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.TH YAWS "1" "" "" "User Commands" -*- nroff -*-
yaws \- yet another webserver
.B yaws
.\" Add any additional description here
Yaws is fast lightweight webserver. It can run as daemon or
in interactive mode where it is possible to directly interact
with the webserver. Yaws is particularly good at generating
dynamic content. See the user docs for more information on that topic.


\fB\-i | --interactive\fR
Interactive mode. This will start yaws in interactive mode with an erlang
prompt. All error_logger messages will be written to the tty as well in this
mode. Use this when developing yaws code.
\fB\-w | --winteractive\fR
Cygwin inteactive mode (werl)
\fB\-D | --daemon\fR
Daemon mode. This will start yaws as a daemon.
This will cause the yaws system to be automatically restarted
in case it should crash. This switch also requires the \fI--daemon\fR
switch to be present.
This controls the number of restarts in a given time period that heart
tolerates before refusing to restart Yaws. By default, heart allows up
to 5 restarts within a 60 second period before refusing to restart
Yaws again. This option allows up to \fIC\fR restarts in \fIT\fR
seconds instead. To allow infinite restarts, set both \fIC\fR and
\fIT\fR to 0. This switch automatically enables the \fI--heart\fR
Debug mode. This will produce some auxiliary error output for some
error conditions. It will also start the otp sasl lib for additional
error printouts.
Non-debug mode. This is useful for running interactively via the
\FI-i\fR option but without incurring the performance penalties of
debug mode.

\fB\--conf file\fR
Use a different configuration file than the default. If the configuration
parameter \fIconfig\fR is set, yaws use it as default configuration file. Else,
The default configuration file when running as root is /etc/yaws/yaws.conf. When
running as a non priviliged user, yaws will search for its configuration file in
the following order. First in $HOME/yaws.conf, then in ./yaws.conf and finally
in /etc/yaws/yaws.conf.
\fB\--runmod module\fR
Tells yaws to call \fImodule:start/0\fR at startup. This makes it possible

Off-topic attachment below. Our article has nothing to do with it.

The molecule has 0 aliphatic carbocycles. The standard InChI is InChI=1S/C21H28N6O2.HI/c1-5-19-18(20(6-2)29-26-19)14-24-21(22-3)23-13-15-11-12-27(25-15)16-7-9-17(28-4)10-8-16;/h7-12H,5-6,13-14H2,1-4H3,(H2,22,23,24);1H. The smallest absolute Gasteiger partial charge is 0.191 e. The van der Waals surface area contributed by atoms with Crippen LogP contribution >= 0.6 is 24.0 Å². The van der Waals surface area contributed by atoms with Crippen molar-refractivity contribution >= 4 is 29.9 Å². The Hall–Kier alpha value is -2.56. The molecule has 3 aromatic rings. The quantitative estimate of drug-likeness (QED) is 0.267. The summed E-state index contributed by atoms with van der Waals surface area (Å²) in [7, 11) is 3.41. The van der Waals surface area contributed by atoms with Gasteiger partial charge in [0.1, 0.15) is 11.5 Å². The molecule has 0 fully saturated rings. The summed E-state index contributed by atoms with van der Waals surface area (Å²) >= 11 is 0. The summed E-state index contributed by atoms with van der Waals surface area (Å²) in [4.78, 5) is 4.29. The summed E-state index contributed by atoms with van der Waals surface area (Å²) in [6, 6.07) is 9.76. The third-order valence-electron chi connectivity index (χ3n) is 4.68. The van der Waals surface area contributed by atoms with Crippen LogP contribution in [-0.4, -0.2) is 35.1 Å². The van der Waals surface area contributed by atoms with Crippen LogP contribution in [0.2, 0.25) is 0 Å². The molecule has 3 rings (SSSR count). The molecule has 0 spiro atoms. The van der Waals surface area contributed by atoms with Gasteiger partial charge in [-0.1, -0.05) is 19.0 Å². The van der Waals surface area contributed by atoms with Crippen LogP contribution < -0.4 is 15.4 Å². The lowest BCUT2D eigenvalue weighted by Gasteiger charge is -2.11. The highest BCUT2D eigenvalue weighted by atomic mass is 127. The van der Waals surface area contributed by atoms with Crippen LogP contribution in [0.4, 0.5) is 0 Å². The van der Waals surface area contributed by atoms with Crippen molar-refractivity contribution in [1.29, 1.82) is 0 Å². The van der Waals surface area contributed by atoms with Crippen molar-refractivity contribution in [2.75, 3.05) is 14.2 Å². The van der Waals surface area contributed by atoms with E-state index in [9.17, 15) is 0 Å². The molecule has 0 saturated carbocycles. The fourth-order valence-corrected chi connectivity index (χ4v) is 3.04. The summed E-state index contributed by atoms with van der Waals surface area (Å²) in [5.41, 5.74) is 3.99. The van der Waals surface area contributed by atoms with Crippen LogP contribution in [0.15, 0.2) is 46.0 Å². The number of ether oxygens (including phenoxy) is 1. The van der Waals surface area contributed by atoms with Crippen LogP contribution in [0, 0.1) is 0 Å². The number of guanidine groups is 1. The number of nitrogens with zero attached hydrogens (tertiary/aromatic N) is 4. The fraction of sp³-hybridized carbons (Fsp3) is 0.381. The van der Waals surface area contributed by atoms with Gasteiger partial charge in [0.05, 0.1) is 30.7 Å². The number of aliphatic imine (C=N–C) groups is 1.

to startup user specific applications together with yaws.

\fB\--pa path\fR
Add path to the yaws system search path

Traffic trace mode. All traffic will be written to a trace file called trace.traffic
in the log directory.

HTTP trace mode. All HTTP messages will be written to a trace file called trace.http
in the log directory.

When yaws is put into trace mode using either --tracetraf or --tracehttp, traces are written to files. If we provide the --traceout flag, the trace will also be written to stdout.

Sames as --tracetraf --traceout. I.e. trace everything and write to stdout.

\fB\--mnesiadir dir\fR
Start Mnesia in directory <dir>

\fB\--sname xxx\fR
Start yaws as a distributed erlang node with name <xxx>
using the unqualified hostname as nodename postfix

By default, yaws starts erlang with \fI+K true\fR. This flag
reverses that.

\fB\--name xxx\fR
Start yaws as a distributed erlang node with name <xxx> using the
fully qualified hostname as nodename postfix

\fB\--proto_dist Mod\fR
Use module Mod for erlang distribution. This is typically only used
when we want to run erlang distribution over SSL.

\fB\--erlarg STRING\fR
Pass STRING as an additional argument to the "erl" program. If STRING
comprises multiple words, you must quote it so that your shell passes
it to yaws as a single argument. If STRING contains any single quote
characters, you must quote each of them as well. For example, to pass
the option \fI-env NAME O'Keeffe\fR to "erl" from a Bourne-compatible
--erlarg "-env NAME O\\'Keeffe"

\fB\--id ID\fR
This flag sets the id. If we're starting a daemon (or an interactive